Meaning: Literal meaning is “get”. Can be used in pretty much any context, like to get punished, to fall sick, and even to strike the lottery.

But it’s often used for dramatic effect since it sends chills down any misbehaving kid’s spine. 

Used in a sentence: Don’t be naughty, or else you’ll kena

18. Kacau

Meaning: A Malay word that means to tease, disturb or disrupt someone or something. 

Used in a sentence:
Mom: Don’t kacau the cat.
Kid: We’re not. 

cuddling - cat
Things Malaysians are doing while staying at home.

Image credit: @theghrack

19. Mampus / mampos

Meaning: You’re in irreparable trouble and there’s an extremely high likelihood that punishment will follow.

Used in a sentence: The cat tore up mum’s tudung while I was playing with it. Mampuslah when she finds out.

20. Kantoi

Meaning: Kantoi is a word used when someone gets caught red handed, or in other words, busted.

mealImage credit: @thesmartlocalsg

Used in a sentence: I found out you like that girl! Kantoi!

21. Gostan

gostan, car

Meaning: Apparently Gostan is derived from the nautical English phrase “go astern” which means “to go backwards”. Nowadays we Malaysians use it to mean “reverse” (a vehicle).

People just usually shout “Gostan! Gostan! Gostan!” when directing a driver without the need for any other words.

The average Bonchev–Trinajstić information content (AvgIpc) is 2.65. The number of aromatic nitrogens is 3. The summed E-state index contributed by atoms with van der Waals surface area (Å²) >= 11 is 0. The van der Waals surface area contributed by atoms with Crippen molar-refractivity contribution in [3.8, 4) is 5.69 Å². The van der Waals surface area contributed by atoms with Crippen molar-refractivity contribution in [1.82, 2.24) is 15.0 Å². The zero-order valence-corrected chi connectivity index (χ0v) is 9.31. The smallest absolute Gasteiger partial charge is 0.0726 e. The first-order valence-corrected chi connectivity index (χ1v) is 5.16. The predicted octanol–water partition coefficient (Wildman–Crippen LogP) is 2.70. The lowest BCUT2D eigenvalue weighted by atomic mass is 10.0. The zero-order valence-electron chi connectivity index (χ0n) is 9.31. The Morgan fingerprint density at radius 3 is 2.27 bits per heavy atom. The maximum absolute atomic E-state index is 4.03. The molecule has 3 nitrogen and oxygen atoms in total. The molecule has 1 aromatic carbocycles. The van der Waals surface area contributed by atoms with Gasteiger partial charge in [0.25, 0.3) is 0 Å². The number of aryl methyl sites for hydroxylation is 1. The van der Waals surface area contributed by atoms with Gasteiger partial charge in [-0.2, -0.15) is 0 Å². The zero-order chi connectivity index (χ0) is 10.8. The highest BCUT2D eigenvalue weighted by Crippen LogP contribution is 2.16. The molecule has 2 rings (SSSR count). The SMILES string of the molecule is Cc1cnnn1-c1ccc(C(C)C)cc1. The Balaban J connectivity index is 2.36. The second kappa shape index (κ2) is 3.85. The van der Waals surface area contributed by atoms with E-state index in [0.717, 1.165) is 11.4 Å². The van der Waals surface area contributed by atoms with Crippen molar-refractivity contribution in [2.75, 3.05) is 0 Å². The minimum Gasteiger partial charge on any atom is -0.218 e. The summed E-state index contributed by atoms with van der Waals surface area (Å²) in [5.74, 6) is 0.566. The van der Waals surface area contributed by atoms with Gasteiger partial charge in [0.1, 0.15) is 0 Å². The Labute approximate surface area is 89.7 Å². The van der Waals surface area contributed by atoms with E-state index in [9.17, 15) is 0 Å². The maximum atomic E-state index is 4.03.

22. Tapau


Meaning: Tapau comes from the Chinese word 打包 (da bao) which means take away (food). It’s pronounced exactly the way its spelt, and is a universally recognised word in Malaysia, especially when someone stands up during lunch and exclaims, “Tapau, guys?”

23. Geng

Meaning: No one really knows what language geng is derived from. But it’s most understandably a sound that people make when describing something as impressive.

Not to be confused with “gang” – as in gang members. It’s pronounced “g-eh-ng”, which rhymes with ah beng

Image credit: @thesmartlocalsg

Used in a sentence: You scored 98% on your exam? So geng ah you?

24. Bo jio

Meaning: Bo Jio derives from the Hokkien word that means “never invite”, we Malaysians normally use it to people who didn’t invite us to a certain event, outing or gathering. 

Commonly seen on Facebook comments (especially pictures), Twitter and Instagram.

Warning: May cause irritation or annoyance for the other party. Expect a response as such: “Jio you also won’t come lah!”

photoImage credit: kuanyee 

25. Abuden

Meaning: A sarcastic remark to indicate stating the obvious. 

A: I’m so full.
B: Wah, you ate a lot ah?
A: Abuden

Malaysian slang words to learn

Every true blue Malaysian would’ve used their share of these Malaysian slang words in a lifetime. And if you’re not Malaysian, this guide will help you understand how we truly express ourselves – proudly, at that. 

You can also check out our guide to Singlish.

For your next trip to Malaysia, check out:

Original article published on 7th May 2014. Last updated by Kezia Tan on 7th July 2023